As part of the cochlear implant process, a pre-implant evaluation is necessary to determine whether an individual is a candidate for a cochlear implant. Ideally, a cochlear implant candidate is someone who is likely to obtain more benefit from an implant than from traditional amplification (hearing aids). In addition, it is important to ensure that potential recipients and their families are well informed regarding all aspects of cochlear implantation. The evaluation process typically involves consultation with various professionals and comprehensive testing in order to fully determine the individual’s level of communicative function. The following appointments may be included in this process:
Cochlear Implant Orientation
The purpose of the orientation is to provide the child and the family with information regarding the cochlear implant and the implant process. Topics discussed typically include:
- How cochlear implants work
- Available devices and the differences between them
- Surgery and follow-up procedures
- Expectations for a young child/adult who receives an implant
- Need for on-going special services following implantation
During the audiological evaluation, an audiologist will measure the potential recipient’s hearing levels with and without hearing aids. Testing can involve active participation (traditional hearing testing) and/or the use of special machines (otoacoustic emissions, tympanometry). Typically, the audiologist will also evaluate the individual’s understanding of speech both with and without the use of hearing aids. In a young child, the audiologist will evaluate the child's meaningful listening skills. Based on the test results, the audiologist may recommend a trial with a different set of hearing aids (e.g., high power hearing aids or frequency compression aids).
Because of the proximity of the hearing and balance organs within the inner ear, vestibular testing may be conducted to look at the health of the child’s balance system.
At this evaluation, the ear surgeon will discuss issues regarding the medical and surgical aspects of cochlear implantation. In addition, the physician will obtain information about the child’s medical and hearing health history, conduct an ear examination, and review available x-rays and test results in order to determine whether the child can safely undergo the surgical procedure and whether there are any medical or structural problems that could prevent successful insertion or use of a cochlear implant.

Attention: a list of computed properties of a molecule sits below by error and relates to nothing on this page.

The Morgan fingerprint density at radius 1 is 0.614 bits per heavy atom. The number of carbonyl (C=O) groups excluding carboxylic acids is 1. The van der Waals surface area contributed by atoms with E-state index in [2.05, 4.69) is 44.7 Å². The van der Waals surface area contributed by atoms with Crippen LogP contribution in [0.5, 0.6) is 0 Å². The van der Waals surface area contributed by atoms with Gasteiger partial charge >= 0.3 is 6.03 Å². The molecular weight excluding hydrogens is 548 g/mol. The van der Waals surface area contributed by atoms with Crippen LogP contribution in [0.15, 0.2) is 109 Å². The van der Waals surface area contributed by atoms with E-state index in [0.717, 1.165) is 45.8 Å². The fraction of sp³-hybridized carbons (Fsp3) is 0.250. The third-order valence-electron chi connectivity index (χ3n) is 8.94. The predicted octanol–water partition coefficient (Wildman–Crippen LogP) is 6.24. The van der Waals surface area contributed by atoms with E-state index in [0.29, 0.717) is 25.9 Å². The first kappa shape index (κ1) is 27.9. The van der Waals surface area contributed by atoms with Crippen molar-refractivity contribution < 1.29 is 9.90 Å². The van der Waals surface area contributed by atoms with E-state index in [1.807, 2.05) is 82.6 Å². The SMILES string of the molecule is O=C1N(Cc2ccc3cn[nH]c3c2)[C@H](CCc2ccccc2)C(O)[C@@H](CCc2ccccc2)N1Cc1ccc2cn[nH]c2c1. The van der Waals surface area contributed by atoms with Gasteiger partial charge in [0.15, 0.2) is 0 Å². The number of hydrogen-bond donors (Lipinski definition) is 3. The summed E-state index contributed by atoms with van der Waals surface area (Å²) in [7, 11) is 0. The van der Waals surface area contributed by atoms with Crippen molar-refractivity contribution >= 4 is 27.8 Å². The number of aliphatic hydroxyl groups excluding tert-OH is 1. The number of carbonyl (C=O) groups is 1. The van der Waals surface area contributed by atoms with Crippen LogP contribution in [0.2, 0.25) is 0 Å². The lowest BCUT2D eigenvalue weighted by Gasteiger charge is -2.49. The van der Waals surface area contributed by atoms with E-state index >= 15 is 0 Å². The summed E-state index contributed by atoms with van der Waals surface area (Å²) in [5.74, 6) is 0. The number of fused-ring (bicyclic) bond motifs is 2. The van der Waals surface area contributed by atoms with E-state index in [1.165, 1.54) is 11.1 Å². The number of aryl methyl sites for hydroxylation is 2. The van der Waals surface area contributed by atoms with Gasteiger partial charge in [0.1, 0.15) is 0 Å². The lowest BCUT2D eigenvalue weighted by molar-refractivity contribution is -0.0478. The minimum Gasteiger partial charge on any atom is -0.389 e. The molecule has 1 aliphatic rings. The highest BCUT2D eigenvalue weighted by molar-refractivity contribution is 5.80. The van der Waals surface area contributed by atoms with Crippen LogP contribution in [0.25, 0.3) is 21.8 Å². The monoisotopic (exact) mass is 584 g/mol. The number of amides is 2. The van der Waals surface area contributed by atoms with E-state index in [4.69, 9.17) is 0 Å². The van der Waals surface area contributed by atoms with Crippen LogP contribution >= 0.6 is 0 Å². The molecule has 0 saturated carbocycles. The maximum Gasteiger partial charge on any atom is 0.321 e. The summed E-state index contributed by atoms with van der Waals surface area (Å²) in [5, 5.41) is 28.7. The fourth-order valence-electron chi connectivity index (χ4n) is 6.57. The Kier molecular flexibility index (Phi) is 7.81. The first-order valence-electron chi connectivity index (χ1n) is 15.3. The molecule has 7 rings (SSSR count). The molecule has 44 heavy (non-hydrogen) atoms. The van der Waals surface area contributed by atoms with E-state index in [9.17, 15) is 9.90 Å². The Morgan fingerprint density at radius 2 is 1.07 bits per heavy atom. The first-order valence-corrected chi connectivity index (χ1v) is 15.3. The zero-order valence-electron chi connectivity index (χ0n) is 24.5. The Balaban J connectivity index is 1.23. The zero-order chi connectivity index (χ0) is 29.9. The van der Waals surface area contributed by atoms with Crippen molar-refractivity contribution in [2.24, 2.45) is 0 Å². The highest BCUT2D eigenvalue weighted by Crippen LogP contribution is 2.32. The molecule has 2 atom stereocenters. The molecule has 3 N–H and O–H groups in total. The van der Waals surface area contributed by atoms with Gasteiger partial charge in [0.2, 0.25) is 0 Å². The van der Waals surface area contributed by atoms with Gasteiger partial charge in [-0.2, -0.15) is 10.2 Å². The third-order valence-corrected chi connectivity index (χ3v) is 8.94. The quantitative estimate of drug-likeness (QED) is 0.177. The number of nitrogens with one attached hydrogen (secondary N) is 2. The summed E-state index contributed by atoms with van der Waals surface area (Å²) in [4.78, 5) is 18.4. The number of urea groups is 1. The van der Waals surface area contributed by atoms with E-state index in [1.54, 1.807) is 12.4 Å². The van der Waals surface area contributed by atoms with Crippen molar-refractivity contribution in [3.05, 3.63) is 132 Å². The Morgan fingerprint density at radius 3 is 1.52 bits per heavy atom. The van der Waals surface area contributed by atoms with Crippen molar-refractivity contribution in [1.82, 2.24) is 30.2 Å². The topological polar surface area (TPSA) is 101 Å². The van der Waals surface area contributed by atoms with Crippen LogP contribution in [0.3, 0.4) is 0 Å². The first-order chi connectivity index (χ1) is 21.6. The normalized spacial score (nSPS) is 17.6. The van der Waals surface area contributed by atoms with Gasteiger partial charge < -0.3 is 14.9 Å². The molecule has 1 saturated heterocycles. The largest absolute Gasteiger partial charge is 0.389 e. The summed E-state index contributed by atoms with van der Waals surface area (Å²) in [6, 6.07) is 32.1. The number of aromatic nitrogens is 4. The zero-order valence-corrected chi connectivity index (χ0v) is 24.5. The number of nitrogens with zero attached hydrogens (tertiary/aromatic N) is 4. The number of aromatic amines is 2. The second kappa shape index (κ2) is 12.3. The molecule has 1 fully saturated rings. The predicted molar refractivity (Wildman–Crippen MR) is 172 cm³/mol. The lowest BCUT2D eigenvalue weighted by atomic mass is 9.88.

This is a special type of x-ray that is used to provide the ear surgeon with information regarding the status of the cochlea and may indicate which ear would be better to implant. The physician is interested in whether the cochlea and auditory nerve canal have a normal shape and whether there is bony growth that can potentially compromise insertion of the cochlear implant electrode array (e.g., in cases where the child has had meningitis).
Speech/Language Evaluation (For Children)
A speech/language pathologist conducts an evaluation that looks at the child’s overall communication abilities, including receptive and expressive language, functional auditory skills and speech production as well as the child’s potential for growth in these areas. Parent questionnaires are usually used to gather information if the child is very young. Standardized tests administered in the child’s primary mode of communication are used with older children. The results of this evaluation are used to determine the child’s areas of strength, to identify ways to help the child further develop communication skills, and to serve as a baseline from which to compare subsequent performance.
The purpose for discussing expectations is to determine if a family has a good understanding of the benefits and limitations of a cochlear implant device. The following topics may be discussed with the child and/or family:
- What factors led to an interest in cochlear implants?
- How have the individual and family adjusted emotionally to the hearing loss?
- Are there socialization issues that are of concern?
- Has the individual's hearing loss affected school or job performance?
- What are the family's expectations for the individual's performance with the cochlear implant?
- Are expectations realistic? Has the family talked with other implant users?
- How supportive are the immediate and extended family members to the idea of an implant?
- How committed will the family be to follow-up visits or therapy?
- What type of educational support services are available?
- What does the individual or family know about the Deaf Culture's view regarding cochlear implants?
- What information is needed about assistive devices in addition to the cochlear implant?
- What information is needed about support groups and individual counseling?
Additional evaluations may be recommended on a case-by-case basis. These may include appointments with a neurologist, psychologist, geneticist, eye specialist, occupational therapist, physical therapist and/or social worker.
The comprehensive candidacy evaluation may require several visits to the center. For candidates who must travel long distances to reach Boys Town National Research Hospital, lodging is available at nearby hotels or at the Ronald McDonald House.
Once all team members have evaluated the individual, the team will discuss the findings as a group and a representative will communicate the decision to the individual or family. If the individual is a candidate, pre-operative appointments and surgery will be scheduled following insurance pre-approval. If the individual is not a candidate, subsequent care or referrals will be provided, and/or a follow-up visit may be scheduled.